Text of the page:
Among other things, OMB stands for Ontario Municipal Board, a court of last resort for scuffles between developers, city councils, preservationists, neighbourhood groups, and affordable housing advocates. Recently, the OMB handed down their decision on an appeal launched by a group of developers who want to build in the Queen Street West triangle. The OMB decision essentially gave the developers everything they wanted.
The Queen West triangle, so-called because it sits in a triangle formed from the street grid and a railway that cuts through at an angle, has come into prominence as a fashionable area for artists and designers. Attracted by its convenient location, access to public transit, and hip reputation, developers wanted to build there. The developers, naturally, wanted the highest possible density. The community had other ideas. They formed a neighbourhood association, called Active-18, and fought the development plans tooth and nail. They called themselves YIMBY (yes in my back yard), and claimed they did favour development, just not the high density the builders had in mind.
Nobody doubts that Toronto will grow, or that it has to grow; indeed, very few people claim that Toronto's population should not grow. But the Ontario government has wisely ordered a green belt around the Greater Toronto Area, checking the sprawl that leads to choked congestion and smog. That means we have to build more and higher buildings in the city, and that, inevitably, means we need more tall apartment buildings. Everyone in Toronto will tell you that as a general rule, this makes sense. But many of them will also tell you that nobody should do it where they live. Everyone supports intensification; nobody really wants sprawl. But most of us have really good reasons to intensify somebody else's neighbourhood.
Either out of genuine support for affordable housing downtown, or else out of a desire to look good, one of the firms developing in the Queen West Triangle, one of the builders arranged with St Clare's Multifaith Housing to build 199 affordable housing units, including lofts suitable for artists' live/work spaces. Unfortunately, in order to build these units, they must demolish an old industrial building in which a number of artists have illegally established lofts. The neighbourhood group has rallied against this, despite a consultant's report, which notes, among other things, that the lofts in the old building not only violate zoning laws, but my also violate fire codes: ...fire protection of the existing structural elements may not meet the requirements of the Ontario Building Code." Opposition to the replacement of 48 Abell with expanded affordable housing also ignores questions about the affordability of the existing artists' lofts, and does not address the plans to more than double the number of available affordable housing units.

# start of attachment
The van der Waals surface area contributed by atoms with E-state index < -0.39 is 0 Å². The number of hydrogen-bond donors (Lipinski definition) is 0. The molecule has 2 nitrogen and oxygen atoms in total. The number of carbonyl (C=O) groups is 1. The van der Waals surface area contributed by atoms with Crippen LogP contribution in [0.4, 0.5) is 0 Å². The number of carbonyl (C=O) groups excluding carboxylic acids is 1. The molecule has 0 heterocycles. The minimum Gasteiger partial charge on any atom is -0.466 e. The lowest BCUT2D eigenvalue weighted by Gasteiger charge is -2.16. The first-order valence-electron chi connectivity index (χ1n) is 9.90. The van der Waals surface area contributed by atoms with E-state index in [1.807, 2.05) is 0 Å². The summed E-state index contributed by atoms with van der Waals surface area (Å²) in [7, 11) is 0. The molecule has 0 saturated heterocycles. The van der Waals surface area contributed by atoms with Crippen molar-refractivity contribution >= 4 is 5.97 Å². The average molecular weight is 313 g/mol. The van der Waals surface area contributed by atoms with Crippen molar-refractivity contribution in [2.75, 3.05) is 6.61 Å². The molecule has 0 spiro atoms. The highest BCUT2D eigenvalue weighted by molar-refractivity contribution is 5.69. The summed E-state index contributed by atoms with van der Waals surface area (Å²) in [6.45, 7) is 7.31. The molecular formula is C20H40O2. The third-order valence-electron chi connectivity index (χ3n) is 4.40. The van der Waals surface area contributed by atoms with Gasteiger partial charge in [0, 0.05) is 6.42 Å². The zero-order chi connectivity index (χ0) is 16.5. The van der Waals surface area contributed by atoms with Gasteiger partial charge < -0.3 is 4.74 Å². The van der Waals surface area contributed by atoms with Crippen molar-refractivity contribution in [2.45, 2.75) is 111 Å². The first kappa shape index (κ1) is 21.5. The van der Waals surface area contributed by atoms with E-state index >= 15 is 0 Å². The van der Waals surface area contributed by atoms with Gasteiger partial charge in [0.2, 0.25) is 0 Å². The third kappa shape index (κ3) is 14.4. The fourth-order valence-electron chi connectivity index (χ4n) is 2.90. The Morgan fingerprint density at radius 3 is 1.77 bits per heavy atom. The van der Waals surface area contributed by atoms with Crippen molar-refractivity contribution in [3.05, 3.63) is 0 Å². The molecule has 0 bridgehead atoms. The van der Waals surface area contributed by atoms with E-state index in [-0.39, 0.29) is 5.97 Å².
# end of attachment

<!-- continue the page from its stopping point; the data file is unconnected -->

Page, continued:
Someone who only read the comments on this project in Toronto's local press could easily get the impression that a tyrannical OMB had sided with money and profit over community. I did not see a single comment which mentioned that, whatever the problems with their decision, the OMB backed a plan to create 100 affordable housing units in a city starved for them. Nor did the many protests against the OMB decision address the real need for intensification in the Greater Toronto Area. Toronto politicians, commentators, and civic leaders have so much invested in the "neighbourhood" paradigm that they fail to note that sometimes, local interests must make some sacrifices for the greater good. As long as many influential people in this city refuse to condemn any NIMBY position, no matter how harmful or heartless, the city will need the OMB to provide adult supervision.